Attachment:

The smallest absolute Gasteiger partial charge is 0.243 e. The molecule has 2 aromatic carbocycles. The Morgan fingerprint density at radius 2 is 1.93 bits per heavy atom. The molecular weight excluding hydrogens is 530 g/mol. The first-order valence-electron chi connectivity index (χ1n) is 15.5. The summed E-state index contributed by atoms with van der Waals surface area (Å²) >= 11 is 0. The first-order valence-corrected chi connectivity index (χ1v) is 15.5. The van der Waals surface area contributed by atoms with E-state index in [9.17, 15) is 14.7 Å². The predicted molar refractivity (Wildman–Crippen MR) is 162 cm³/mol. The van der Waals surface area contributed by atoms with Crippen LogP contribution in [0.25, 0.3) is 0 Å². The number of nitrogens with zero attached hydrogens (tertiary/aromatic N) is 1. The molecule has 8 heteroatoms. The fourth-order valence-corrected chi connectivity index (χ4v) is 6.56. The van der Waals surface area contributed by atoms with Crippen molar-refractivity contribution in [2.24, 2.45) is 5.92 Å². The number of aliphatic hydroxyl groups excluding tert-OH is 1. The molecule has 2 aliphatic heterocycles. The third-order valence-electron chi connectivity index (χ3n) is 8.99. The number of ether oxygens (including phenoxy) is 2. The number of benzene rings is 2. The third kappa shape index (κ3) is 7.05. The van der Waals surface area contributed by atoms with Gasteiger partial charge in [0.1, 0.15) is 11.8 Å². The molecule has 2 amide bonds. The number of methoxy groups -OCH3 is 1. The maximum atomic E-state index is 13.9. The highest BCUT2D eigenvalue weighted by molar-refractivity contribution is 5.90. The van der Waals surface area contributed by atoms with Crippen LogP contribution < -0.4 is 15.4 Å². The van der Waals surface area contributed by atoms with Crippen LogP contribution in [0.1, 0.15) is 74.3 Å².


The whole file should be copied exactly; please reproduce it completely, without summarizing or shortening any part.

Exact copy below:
The smallest absolute Gasteiger partial charge is 0.243 e. The molecule has 2 aromatic carbocycles. The Morgan fingerprint density at radius 2 is 1.93 bits per heavy atom. The molecular weight excluding hydrogens is 530 g/mol. The first-order valence-electron chi connectivity index (χ1n) is 15.5. The summed E-state index contributed by atoms with van der Waals surface area (Å²) >= 11 is 0. The first-order valence-corrected chi connectivity index (χ1v) is 15.5. The van der Waals surface area contributed by atoms with E-state index in [9.17, 15) is 14.7 Å². The predicted molar refractivity (Wildman–Crippen MR) is 162 cm³/mol. The van der Waals surface area contributed by atoms with Crippen LogP contribution in [0.25, 0.3) is 0 Å². The number of nitrogens with zero attached hydrogens (tertiary/aromatic N) is 1. The molecule has 8 heteroatoms. The fourth-order valence-corrected chi connectivity index (χ4v) is 6.56. The van der Waals surface area contributed by atoms with Crippen molar-refractivity contribution in [2.24, 2.45) is 5.92 Å². The number of aliphatic hydroxyl groups excluding tert-OH is 1. The molecule has 2 aliphatic heterocycles. The third-order valence-electron chi connectivity index (χ3n) is 8.99. The number of ether oxygens (including phenoxy) is 2. The number of benzene rings is 2. The third kappa shape index (κ3) is 7.05. The van der Waals surface area contributed by atoms with Gasteiger partial charge in [0.1, 0.15) is 11.8 Å². The molecule has 2 amide bonds. The number of methoxy groups -OCH3 is 1. The maximum atomic E-state index is 13.9. The highest BCUT2D eigenvalue weighted by molar-refractivity contribution is 5.90. The van der Waals surface area contributed by atoms with Crippen LogP contribution < -0.4 is 15.4 Å². The van der Waals surface area contributed by atoms with Crippen LogP contribution in [0.1, 0.15) is 74.3 Å².